Read more at

http://womeninastronomy.blogspot.com/2016/04/the-myth-and-reality-of-meritocracy.html

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2. Techies

From: Jessica Kirkpatrick via womeninastronomy.blogspot.com

Techies is a portrait and interview project by Helena Price that focuses on sharing stories of people who tend to be underrepresented in the greater tech narrative. The project has two main goals: to show the outside world a more comprehensive picture of people who work in tech, and to bring a bit of attention to folks in the industry whose stories have never been heard, considered or celebrated. The belief is that storytelling is a powerful tool for social impact and positive change.

Women-in-Astronomy-Blogger Jessica Kirkpatrick was on of the 100 "techies" profiled. Her interview discusses her experience as a woman in astrophysics, a person with a disability, a woman in tech, and a Bay Area native who has watched her home town dramatically change by the rise of Silicon Valley.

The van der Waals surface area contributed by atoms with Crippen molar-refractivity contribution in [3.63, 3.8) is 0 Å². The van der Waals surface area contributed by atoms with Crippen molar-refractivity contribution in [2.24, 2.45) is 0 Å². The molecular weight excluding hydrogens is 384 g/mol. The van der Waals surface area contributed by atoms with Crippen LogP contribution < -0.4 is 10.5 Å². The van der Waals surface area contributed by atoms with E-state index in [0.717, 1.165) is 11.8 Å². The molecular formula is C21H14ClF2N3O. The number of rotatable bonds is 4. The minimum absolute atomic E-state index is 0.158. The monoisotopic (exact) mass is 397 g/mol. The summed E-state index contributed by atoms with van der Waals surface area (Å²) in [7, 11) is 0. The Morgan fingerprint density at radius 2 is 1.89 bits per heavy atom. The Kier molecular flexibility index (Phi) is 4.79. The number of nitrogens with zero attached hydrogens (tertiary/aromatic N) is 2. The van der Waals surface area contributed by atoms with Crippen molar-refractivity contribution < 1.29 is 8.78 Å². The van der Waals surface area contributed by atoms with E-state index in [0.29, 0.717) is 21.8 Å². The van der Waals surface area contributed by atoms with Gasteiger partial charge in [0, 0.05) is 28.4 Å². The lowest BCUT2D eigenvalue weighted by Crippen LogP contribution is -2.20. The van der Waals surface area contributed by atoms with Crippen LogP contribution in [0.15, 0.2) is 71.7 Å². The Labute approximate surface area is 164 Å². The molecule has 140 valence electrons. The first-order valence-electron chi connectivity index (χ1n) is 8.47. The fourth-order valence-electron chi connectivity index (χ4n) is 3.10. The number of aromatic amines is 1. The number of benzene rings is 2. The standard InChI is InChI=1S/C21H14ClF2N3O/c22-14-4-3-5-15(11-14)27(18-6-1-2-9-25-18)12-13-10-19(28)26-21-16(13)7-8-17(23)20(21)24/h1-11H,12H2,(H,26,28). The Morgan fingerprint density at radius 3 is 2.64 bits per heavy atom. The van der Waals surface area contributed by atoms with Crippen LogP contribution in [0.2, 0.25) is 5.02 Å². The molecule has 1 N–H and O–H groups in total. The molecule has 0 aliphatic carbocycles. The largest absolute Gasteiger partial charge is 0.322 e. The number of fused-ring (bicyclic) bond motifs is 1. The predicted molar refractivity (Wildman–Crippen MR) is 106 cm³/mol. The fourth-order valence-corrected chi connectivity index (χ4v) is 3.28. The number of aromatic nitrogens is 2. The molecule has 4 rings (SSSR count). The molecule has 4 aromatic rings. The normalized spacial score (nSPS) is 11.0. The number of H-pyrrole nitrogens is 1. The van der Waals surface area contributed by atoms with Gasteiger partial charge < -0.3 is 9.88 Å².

Read more at

http://womeninastronomy.blogspot.com/2016/04/techies.html

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3. Review: Rise of the Rocket Girls

From: Matthew Greenhouse [matthew.a.greenhouse_at_nasa.gov] and Nicolle Zellner [nzellner_at_albion.edu]

by Jeff Foust

In a recent speech, NASA administrator Charles Bolden said the agency, while making progress in making the demographics of its workforce more like the nation in general, still had work to do. The agency's deputy administrator and chief scientist are women, as are two of the nine center directors. "That's a big deal," he said. But, he said later, "the complexion of the agency is nowhere near where I'd like to see it be. We're better than most government agencies, and most places on the outside, but that's not good enough. We can be better."